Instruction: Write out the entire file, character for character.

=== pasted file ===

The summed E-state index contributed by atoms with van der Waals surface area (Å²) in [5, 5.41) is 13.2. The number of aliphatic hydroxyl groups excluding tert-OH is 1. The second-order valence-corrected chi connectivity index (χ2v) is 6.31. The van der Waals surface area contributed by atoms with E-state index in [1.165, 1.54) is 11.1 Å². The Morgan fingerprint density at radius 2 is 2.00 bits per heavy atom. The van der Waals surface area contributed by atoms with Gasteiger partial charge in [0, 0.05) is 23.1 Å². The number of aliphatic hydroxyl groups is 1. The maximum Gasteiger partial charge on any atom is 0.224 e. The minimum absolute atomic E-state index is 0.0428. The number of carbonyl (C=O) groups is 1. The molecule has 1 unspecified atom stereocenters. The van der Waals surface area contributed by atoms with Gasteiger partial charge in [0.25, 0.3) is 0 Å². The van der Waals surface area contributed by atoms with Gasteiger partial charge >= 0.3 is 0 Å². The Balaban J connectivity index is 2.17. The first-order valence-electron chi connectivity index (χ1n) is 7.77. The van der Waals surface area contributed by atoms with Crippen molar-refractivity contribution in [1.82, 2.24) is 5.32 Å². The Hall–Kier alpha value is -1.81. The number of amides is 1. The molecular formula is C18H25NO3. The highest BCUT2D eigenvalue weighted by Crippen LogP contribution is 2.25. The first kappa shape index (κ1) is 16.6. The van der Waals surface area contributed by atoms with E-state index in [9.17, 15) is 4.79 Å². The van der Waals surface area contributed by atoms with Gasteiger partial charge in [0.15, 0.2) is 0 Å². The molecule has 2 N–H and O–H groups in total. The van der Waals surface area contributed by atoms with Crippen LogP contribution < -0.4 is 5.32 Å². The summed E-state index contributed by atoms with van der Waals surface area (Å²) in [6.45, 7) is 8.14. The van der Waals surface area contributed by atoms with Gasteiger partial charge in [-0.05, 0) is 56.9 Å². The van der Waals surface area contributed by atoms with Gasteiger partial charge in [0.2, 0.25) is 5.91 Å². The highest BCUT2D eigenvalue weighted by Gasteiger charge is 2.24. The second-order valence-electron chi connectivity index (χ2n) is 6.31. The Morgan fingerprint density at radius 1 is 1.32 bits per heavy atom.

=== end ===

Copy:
The summed E-state index contributed by atoms with van der Waals surface area (Å²) in [5, 5.41) is 13.2. The number of aliphatic hydroxyl groups excluding tert-OH is 1. The second-order valence-corrected chi connectivity index (χ2v) is 6.31. The van der Waals surface area contributed by atoms with E-state index in [1.165, 1.54) is 11.1 Å². The Morgan fingerprint density at radius 2 is 2.00 bits per heavy atom. The van der Waals surface area contributed by atoms with Gasteiger partial charge in [0, 0.05) is 23.1 Å². The number of aliphatic hydroxyl groups is 1. The maximum Gasteiger partial charge on any atom is 0.224 e. The minimum absolute atomic E-state index is 0.0428. The number of carbonyl (C=O) groups is 1. The molecule has 1 unspecified atom stereocenters. The van der Waals surface area contributed by atoms with Gasteiger partial charge in [0.25, 0.3) is 0 Å². The van der Waals surface area contributed by atoms with Gasteiger partial charge >= 0.3 is 0 Å². The Balaban J connectivity index is 2.17. The first-order valence-electron chi connectivity index (χ1n) is 7.77. The van der Waals surface area contributed by atoms with Crippen molar-refractivity contribution in [1.82, 2.24) is 5.32 Å². The Hall–Kier alpha value is -1.81. The number of amides is 1. The molecular formula is C18H25NO3. The highest BCUT2D eigenvalue weighted by Crippen LogP contribution is 2.25. The first kappa shape index (κ1) is 16.6. The van der Waals surface area contributed by atoms with E-state index in [9.17, 15) is 4.79 Å². The van der Waals surface area contributed by atoms with Gasteiger partial charge in [0.15, 0.2) is 0 Å². The molecule has 2 N–H and O–H groups in total. The van der Waals surface area contributed by atoms with Crippen LogP contribution < -0.4 is 5.32 Å². The summed E-state index contributed by atoms with van der Waals surface area (Å²) in [6.45, 7) is 8.14. The van der Waals surface area contributed by atoms with Gasteiger partial charge in [-0.05, 0) is 56.9 Å². The van der Waals surface area contributed by atoms with Gasteiger partial charge in [0.2, 0.25) is 5.91 Å². The highest BCUT2D eigenvalue weighted by Gasteiger charge is 2.24. The second-order valence-electron chi connectivity index (χ2n) is 6.31. The Morgan fingerprint density at radius 1 is 1.32 bits per heavy atom.